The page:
Civil Rights & Constitutional Law
Chandra Law obtains $2,000,750 jury verdict for former police chief LaMont Lockhart against the...
December 15, 2008
Wednesday, March 21, 2018
Cleveland, OH – Yesterday, Plaintiff Sean DeCrane moved to disqualify the City of Cleveland's outside defense lawyers in his First Amendment-retaliation case against the City and several employees alleged to have carried out a vindictive campaign to punish DeCrane. The motion alleges that the law firm representing the City—Zashin & Rich, led by attorneys Jon Dileno and David Vance—embraced an unethical conflict of interest when it recently became counsel for non-party-witness-and-former-Cleveland-fire-chief Patrick Kelly.
The underlying suit alleges that defendant assistant safety director Edward Eckart led a retaliation campaign against former Cleveland fire-division battallion chief DeCrane based on Eckart’s mistaken belief that DeCrane leaked to the media truthful information about former fire chief Daryl McGinnis lacking training and certification to be a firefighter. McGinnis, appointed by Mayor Frank Jackson, was relieved of duty after the news of his lack of qualifications was reported. Part of the retaliation, the suit alleges, was forcing DeCrane out as head of the City's Fire Training Academy. Kelly testified under oath in the case that, when he was fire chief, Eckart—who Kelly described as a "disingenuous" boss—said he would stop trying to outsource the Academy’s training if Kelly would oust DeCrane as the Academy’s leader.
As Eckart, in response, testified that Kelly was lying.
Kelly provided the testimony about Eckart’s retaliation against DeCrane in a declaration Kelly voluntarily signed after an interview with a Chandra Law Firm law clerk. Zashin & Rich, as part of an effort to deprive DeCrane of his chosen counsel, later procured a second declaration from Kelly that included false accusations about how the law clerk conducted the interview with Kelly—statements disproved by audio recordings of the interview that were filed with the Court. The Zashin firm then tried to leverage those false statements into its ongoing effort to deprive DeCrane of his chosen counsel.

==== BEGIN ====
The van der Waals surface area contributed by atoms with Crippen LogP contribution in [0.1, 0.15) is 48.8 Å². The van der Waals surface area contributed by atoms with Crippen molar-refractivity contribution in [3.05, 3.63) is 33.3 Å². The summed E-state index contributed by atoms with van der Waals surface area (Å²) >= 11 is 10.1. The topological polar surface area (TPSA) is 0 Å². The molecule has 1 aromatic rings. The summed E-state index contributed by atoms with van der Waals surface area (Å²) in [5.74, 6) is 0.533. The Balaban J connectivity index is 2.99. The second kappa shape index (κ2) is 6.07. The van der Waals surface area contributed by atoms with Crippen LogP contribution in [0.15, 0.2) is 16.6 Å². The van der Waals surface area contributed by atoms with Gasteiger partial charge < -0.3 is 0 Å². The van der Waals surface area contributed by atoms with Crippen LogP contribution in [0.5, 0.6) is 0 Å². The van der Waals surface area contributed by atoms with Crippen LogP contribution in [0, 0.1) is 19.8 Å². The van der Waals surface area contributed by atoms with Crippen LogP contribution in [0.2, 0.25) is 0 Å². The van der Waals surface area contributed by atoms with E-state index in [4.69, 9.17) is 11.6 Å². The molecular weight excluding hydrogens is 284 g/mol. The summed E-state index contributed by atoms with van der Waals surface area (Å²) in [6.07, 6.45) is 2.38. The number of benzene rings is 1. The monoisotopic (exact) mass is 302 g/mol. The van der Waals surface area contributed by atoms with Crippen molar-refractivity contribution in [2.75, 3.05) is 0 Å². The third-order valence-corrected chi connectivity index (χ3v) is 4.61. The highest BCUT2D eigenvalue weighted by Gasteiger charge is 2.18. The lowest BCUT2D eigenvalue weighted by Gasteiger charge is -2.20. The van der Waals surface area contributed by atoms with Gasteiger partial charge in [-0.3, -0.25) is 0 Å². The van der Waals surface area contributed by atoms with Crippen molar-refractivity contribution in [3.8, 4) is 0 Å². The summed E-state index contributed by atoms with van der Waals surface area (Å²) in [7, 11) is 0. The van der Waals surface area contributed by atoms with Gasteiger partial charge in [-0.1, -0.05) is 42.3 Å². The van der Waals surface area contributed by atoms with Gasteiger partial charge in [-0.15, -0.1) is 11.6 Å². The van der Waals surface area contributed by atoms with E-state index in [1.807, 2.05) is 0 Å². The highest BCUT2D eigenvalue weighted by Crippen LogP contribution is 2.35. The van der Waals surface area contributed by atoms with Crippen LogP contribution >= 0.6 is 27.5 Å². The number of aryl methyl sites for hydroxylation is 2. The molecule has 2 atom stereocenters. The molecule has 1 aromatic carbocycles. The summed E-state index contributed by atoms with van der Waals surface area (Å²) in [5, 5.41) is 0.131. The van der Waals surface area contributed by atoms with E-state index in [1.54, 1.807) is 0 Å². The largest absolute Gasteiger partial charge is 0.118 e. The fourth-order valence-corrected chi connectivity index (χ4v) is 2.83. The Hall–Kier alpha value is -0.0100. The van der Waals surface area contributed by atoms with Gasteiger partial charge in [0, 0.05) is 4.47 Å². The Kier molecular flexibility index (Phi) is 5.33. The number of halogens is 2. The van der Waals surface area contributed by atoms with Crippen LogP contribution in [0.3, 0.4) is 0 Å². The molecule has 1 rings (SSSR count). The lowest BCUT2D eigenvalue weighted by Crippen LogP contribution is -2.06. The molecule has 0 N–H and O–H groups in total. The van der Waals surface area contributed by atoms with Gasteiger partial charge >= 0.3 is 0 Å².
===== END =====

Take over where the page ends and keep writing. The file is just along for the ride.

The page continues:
After audio recordings of the Kelly interview proved that the law clerk had provided ethically recommended cautionary instructions that Kelly falsely denied being given, Dileno swooped in to represent witness Kelly, including regarding potential civil claims arising out of Kelly's false testimony. (This, the motion to disqualify shows, was after Dileno had just previously disavowed that he represented Kelly.) But in undertaking to represent witness Kelly in the matter, the Zashin & Rich law firm embraced a conflict of interest, the motion alleges. Under Rule 1.7 of the Ohio Rules of Professional Conduct, no lawyer can provide competent and diligent representation to two clients who are accusing each other of perjury.
The motion argues that the damage inflicted by Kelly’s false testimony—though significant—pales in comparison to the harm the defendants in DeCrane’s First Amendment case caused him. The Zashin & Rich firm cannot competently and diligently advise Kelly on settlement prospects with DeCrane—which DeCrane has invited—when that would necessarily include Kelly being forthright with DeCrane about how Kelly came to provide his false declaration to Zashin & Rich. Zashin & Rich’s duties to the City of Cleveland, Eckart, and the other individual defendants—as well as its own interest in not being exposed as procuring false testimony—preclude Zashin & Rich from advising Kelly to cooperate in DeCrane’s search for the truth.
Because Zashin & Rich’s duties to Kelly will continue even if the firm now dumps Kelly in favor of its other clients, the motion argues, the firm has an unavoidable and unwaivable conflict of interest precluding its continued involvement in the DeCrane matter on behalf of any party or witness.
The motion to disqualify the Zashin & Rich law firm can be found here.
Subodh Chandra, DeCrane's lead counsel, a former Cleveland law director and former adjunct professor of legal ethics, said, "A law firm has chosen to represent both a witness who accuses a defendant of misconduct and that same defendant who denies the misconduct—and accuses the witness against him of being a liar. One doesn't have to be a rocket scientist, or have a law degree for that matter, to grasp that there's something wrong with that. Unfortunately, Cleveland's law director seems to have abandoned her responsibility to ensure that the City's outside lawyers are acting ethically and not fleecing taxpayers with pointless, unwarranted frolics. As a former law director myself, I am deeply disappointed that no one is minding the store."
The suit DeCrane v. Eckart, et al., is in the U.S. District Court for the Northern District of Ohio, Case No. 1:16-cv-2647, before Judge Christopher Boyko. The complaint alleges violations of the First and Fourteenth Amendment to the U.S. Constitution, false light invasion of privacy, and intimidation by using false writings.
Chandra, Patrick Kabat, and Patrick Haney of the Chandra Law Firm LLC, www.ChandraLaw.com, represent DeCrane.
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